Oppenheimer realized that a lack of sexual awareness was an issue in her community. Many of her peers expressed difficulty in transitioning to married life in a community that felt sexually repressive. As if in response to this need, she left her Orthodox community in an RV, traveling the country and lecturing in Jewish communities. This journey brought her into contact with the sex-positive community, which understands sexual activity between two consenting adults to be positive. It was this understanding of sexuality that Oppenheimer wanted to bring “home” to all Jews.

When I interviewed Oppenheimer a few weeks ago, I was most interested in her claim that many Jews have absorbed the Christian message of sexuality. Sexual intimacy is important within the framework of Judaism (it’s a mitzvah to have sex with one’s spouse on Shabbat!) and rabbinic texts confirm this importance. But unlike within Christianity, its significance does not translate into spending vast amounts of money on purity campaigns and abstinence parades. I remember feeling extremely disturbed in the 1990s when I heard about the True Love Waits project that sponsored purity balls where fathers would dance the night away with their daughters before presenting them with purity rings and promising to guard their virginity. Sex, in this context, became the great evil against which women must be protected — and not just the act of sex, but also impure thoughts or pursuit of sexual knowledge.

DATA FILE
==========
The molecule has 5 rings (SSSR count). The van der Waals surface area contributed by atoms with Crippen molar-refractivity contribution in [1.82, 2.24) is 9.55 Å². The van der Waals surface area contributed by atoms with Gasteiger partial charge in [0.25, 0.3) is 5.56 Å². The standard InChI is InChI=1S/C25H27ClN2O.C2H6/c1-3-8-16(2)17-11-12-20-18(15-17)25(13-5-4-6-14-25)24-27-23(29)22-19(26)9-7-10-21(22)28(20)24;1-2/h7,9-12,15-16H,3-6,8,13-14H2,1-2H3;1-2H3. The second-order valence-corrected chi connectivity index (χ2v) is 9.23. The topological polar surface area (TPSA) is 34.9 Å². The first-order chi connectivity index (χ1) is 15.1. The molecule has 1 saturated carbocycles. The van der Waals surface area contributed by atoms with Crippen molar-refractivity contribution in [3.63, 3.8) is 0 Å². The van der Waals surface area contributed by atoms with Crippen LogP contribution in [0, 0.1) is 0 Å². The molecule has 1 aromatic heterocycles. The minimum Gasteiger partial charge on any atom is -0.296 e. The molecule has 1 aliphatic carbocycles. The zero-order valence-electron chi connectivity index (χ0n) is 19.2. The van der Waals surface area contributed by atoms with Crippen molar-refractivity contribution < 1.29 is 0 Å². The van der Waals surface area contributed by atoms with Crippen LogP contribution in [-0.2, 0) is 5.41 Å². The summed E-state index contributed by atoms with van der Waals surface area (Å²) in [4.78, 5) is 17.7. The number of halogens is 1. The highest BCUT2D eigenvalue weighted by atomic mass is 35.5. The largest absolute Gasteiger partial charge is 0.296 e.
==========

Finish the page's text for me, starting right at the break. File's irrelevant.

Sexuality is much more nuanced in Jewish sacred texts, where the focus is modesty, moderation, and mindfulness when it comes to intimacy. But Jews have lived dispersed among Christians for centuries. Perhaps, as Oppenheimer believes, the seeming Christian fear and loathing of sexuality has rubbed off on Judaism. It is such discussions that Oppenheimer wants to address through the Jewrotica community.

She says that sex can still be private and modest, but that we can also have a unique Jewish conversation about it without transgressing boundaries. Sometimes this conversation takes the form of anonymous confessions submitted by users and given a rating of PG, PG-13, R, or XXX so that users can choose their level of exposure. The site is narrative based, graphic photographs are not allowed, and it hosts a resident sex educator columnist who recently wrote about the importance of values-based sexual education for children. The purpose of the site is not to titillate or to encourage people to behave in ways they find sexually immodest. Rather, it exists as a platform to start a conversation that educates and empowers people who have questions. For the most part, Jewrotica has garnered an overwhelmingly positive response, and as for Oppenheimer, she feels a sense of coming home.